When you think about childhood cancer, what images come to mind? What acts of selflessness or empowerment resonate? Chances are, head shaving is one of them.
St. Baldrick’s Foundation, the “world’s largest volunteer organization for childhood cancer” has captured the power of head shaving, packaged it for communities, and unleashed its full potential to mobilize networks through peer-to-peer. What began as a challenge between a few colleagues in 2000 has exploded into a scalable social DIY fundraising program mobilizing nearly 58,000 “shavees” to raise a whopping $38,988,526 in 2014.
The jist of the program is simple. A shavee-to-be hops onto the website, finds a shaving event in their area (or creates one if none are nearby), signs-up, sets up their personal fundraising page, and attends a community shave-a-thon on a specific date to have their head shaved.
At any given event, approximately 60% of volunteers will choose to come back the following year; these repeaters are powering the majority of the program’s growth. This can be attributed in large part to St. Baldrick’s League of Legendary Heroes Program, which recognizes repeat volunteers through knighting ceremonies. (Note: “volunteer” is a broadly defined term in this case that includes fundraisers, event hosts, barbers, and donors.) An impressive 2,600 volunteers have earned the Knight of the Bald Table title (seven years of service). Think about that for a second. 2,600 people have taken an inventory of their lives, considered their cause affiliations and responsibilities, and have chosen – seven times over – to shave their heads in support of St. Baldrick’s.
We have been following the dynamics behind the program’s steady ascent to number 16 on the Peer-to-Peer Top Thirty index for some time now, and were psyched when the Peer-to-Peer Professional Forum featured Chief Development Officer Vickie Lobello and Director of Family Relations Jane Hoppen in their July Webinar: “Bringing Back Your Best Fundraisers.”
During the sixty-minute session, we gleaned some insider information on the “why” behind St. Baldrick’s impressive $38 million dollar fundraising program and high retention rates.The “Why”: The Participant Gears
The team at St. Baldrick’s attributes the program’s growth and fundraising success to “connecting people, purpose, and profit.” Translated into Plenty jargon, that means that the program has successfully harnessed the Participant Gears to generate momentum and revenue growth. The League of Legendary Heroes plays a role in powering participation, but it isn’t the whole picture.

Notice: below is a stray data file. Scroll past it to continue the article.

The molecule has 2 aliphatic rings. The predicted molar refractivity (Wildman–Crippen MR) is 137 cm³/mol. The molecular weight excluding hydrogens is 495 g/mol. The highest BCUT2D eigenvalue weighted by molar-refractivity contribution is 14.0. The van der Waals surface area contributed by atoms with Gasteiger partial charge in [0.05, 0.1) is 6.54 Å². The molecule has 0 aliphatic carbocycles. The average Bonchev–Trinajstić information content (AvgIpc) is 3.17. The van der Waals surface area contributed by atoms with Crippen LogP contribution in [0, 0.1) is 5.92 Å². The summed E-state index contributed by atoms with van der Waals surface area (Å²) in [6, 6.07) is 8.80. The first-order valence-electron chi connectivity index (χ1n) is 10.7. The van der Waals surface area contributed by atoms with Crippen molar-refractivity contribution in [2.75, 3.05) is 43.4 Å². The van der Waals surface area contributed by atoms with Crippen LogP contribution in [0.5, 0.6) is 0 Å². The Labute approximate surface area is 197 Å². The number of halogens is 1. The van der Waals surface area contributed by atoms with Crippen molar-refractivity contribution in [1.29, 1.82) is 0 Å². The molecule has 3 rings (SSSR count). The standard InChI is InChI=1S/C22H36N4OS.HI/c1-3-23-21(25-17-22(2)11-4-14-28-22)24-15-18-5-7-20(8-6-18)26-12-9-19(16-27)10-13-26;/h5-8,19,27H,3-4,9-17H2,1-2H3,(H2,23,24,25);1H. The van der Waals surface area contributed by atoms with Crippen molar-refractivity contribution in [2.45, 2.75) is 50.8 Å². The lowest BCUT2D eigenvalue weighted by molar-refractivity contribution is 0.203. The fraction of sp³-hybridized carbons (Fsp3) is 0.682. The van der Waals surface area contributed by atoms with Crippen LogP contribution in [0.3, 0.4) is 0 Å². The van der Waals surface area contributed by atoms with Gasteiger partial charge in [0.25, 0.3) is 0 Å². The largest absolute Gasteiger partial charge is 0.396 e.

Here’s a behind-the-numbers look at St. Baldrick’s Head Shaving program through the lens of cause, community and activity:Cause: Creating Real Connections to Childhood Cancer
Childhood cancer charities and hospitals operate in a serious and sad realm; St.Baldrick’s understands that, for that reason, “people often shy away from the issue because they don’t want to think about it.” But they refuse to let connections between their volunteers and the cause fade, and strive to connect their fundraisers to childhood cancer in palatable ways, from sign-up to the big day.
One example of this is the program’s “Brave the Shave” video, which, in less than 90 seconds, seamlessly weaves the exhilaration of head shaving with images of patients, a voice recording describing the critical need for funding, and images of researchers fighting a cure in the laboratory. Yet another can be found on the head shaving sign-up page, which is graced with the photo of a cancer patient named Zoe, diagnosed at age four, and the tagline “Meet Zoe. You Can Help Save Her Life.” Through one image and a few seconds, St. Baldrick’s has empowered, inspired, and grounded visitors to the page. It’s impossible to ignore Zoe. And, as a result, it’s almost impossible not to get involved – especially when children like Zoe are present on event day.
Once in the door, shavees and other volunteers are kept apprised of the impact they’re making in the fight against childhood cancer. Through conferences, multimedia, and phone calls, the organization shares its wins. For example, top event organizers are notified when a new grant is procured, and are often sent videos of the magical moment when people are told they’re approved with funding. Similarly, volunteers are thanked with handwritten notes, phone calls, or online communications and informed of the impact generated by the program at different touch points.